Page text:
The trade of Kevin Norwood is the latest example. And, if rookie Terry Poole is let go this week as well, Schneider’s Round 4 record will take yet another hit.
Obviously, the fourth round is a bit of a crap shoot, but teams should hit on at least half of those picks. Since Schneider took over the Seahawks in 2010, the league average on successful fourth-rounders has been between 55 and 60 percent (not counting this year, of course).
But the fourth round has been Schneider’s worst — based on typical expectations. In his six drafts, Schneider has selected a league-high 12 players in the fourth. Of the 10 drafted before this year, just four remain — and only two have really done much to help the Hawks.
Only K.J. Wright has turned into a starter, which isn’t unusual — one fourth-round starter per team is about par for the league since 2010. Robert Turbin has been a valuable contributor to the Super Bowl teams as well.
Walter Thurmond was a decent player when healthy and not suspended, but he played in just 34 games over four years.
Of course, he lasted longer than Norwood, E.J. Wilson, Kris Durham, Jaye Howard and Chris Harper — none of whom played more than a year in Seattle, if at all.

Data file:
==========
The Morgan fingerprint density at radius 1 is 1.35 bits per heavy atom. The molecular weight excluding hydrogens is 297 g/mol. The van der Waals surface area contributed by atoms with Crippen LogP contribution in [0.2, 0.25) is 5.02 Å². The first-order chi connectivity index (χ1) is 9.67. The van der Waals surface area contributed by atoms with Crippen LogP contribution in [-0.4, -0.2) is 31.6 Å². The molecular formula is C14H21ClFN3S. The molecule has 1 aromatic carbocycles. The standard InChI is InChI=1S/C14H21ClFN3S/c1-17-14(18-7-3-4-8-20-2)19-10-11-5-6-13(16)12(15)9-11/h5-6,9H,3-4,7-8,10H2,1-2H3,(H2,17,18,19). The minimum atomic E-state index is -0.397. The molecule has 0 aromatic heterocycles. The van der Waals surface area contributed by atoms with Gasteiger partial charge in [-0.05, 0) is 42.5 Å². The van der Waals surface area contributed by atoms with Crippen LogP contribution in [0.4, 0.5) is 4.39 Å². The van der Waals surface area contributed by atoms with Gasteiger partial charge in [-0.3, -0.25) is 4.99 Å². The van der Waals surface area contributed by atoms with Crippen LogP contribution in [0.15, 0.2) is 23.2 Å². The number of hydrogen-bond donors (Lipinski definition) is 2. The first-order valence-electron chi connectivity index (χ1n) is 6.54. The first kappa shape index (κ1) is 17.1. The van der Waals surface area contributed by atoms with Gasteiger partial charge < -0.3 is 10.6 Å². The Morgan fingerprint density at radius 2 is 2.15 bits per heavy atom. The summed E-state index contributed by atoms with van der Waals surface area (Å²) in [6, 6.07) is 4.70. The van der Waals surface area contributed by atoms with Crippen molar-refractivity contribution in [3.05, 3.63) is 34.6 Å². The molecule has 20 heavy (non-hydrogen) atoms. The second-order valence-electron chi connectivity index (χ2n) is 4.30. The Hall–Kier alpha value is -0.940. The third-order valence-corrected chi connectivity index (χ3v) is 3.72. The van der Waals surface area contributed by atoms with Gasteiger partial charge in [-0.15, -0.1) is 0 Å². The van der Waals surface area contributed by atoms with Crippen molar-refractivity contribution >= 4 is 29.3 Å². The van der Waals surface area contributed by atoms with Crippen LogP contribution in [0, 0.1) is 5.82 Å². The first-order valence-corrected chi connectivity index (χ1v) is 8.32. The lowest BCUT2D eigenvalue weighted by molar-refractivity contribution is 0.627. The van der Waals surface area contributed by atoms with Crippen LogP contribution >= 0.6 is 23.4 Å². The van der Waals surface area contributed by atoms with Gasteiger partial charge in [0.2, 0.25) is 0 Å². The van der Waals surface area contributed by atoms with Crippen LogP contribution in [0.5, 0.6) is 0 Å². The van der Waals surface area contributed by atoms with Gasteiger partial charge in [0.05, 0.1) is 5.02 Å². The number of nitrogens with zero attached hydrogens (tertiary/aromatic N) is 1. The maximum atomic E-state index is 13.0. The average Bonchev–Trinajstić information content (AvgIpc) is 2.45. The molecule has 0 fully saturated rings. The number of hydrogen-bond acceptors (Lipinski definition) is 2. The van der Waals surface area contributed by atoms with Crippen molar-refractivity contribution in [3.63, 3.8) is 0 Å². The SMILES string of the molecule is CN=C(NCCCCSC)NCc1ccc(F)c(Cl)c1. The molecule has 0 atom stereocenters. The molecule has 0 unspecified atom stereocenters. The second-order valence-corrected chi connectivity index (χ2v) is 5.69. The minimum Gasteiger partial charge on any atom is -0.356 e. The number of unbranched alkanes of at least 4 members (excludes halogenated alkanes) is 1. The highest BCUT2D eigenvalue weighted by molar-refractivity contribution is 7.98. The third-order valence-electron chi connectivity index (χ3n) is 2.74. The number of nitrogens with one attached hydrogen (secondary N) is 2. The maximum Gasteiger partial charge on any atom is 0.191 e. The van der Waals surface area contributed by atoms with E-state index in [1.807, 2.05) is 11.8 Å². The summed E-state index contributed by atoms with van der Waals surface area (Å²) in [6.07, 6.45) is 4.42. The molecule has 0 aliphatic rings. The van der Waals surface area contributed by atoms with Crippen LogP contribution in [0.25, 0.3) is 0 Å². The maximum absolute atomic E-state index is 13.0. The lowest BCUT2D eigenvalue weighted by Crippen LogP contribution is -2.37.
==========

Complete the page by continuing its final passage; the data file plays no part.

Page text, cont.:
Schneider might have turned the fourth-round corner in the last two drafts. The Hawks have high hopes for second-year defenders Cassius Marsh and Kevin Pierre-Louis this year, and rookie Mark Glowinski seems likely to make it even if Poole, drafted four spots higher, does not.
To Schneider’s credit, Norwood is probably the best fourth-rounder he has let go — a result of the Hawks’ improved talent at receiver — and he managed to get something, even if it’s a conditional seventh-rounder in 2017, for a guy he was going to cut anyway.
But the fact is Norwood is the latest example that Schneider’s fourth rounds have been below average.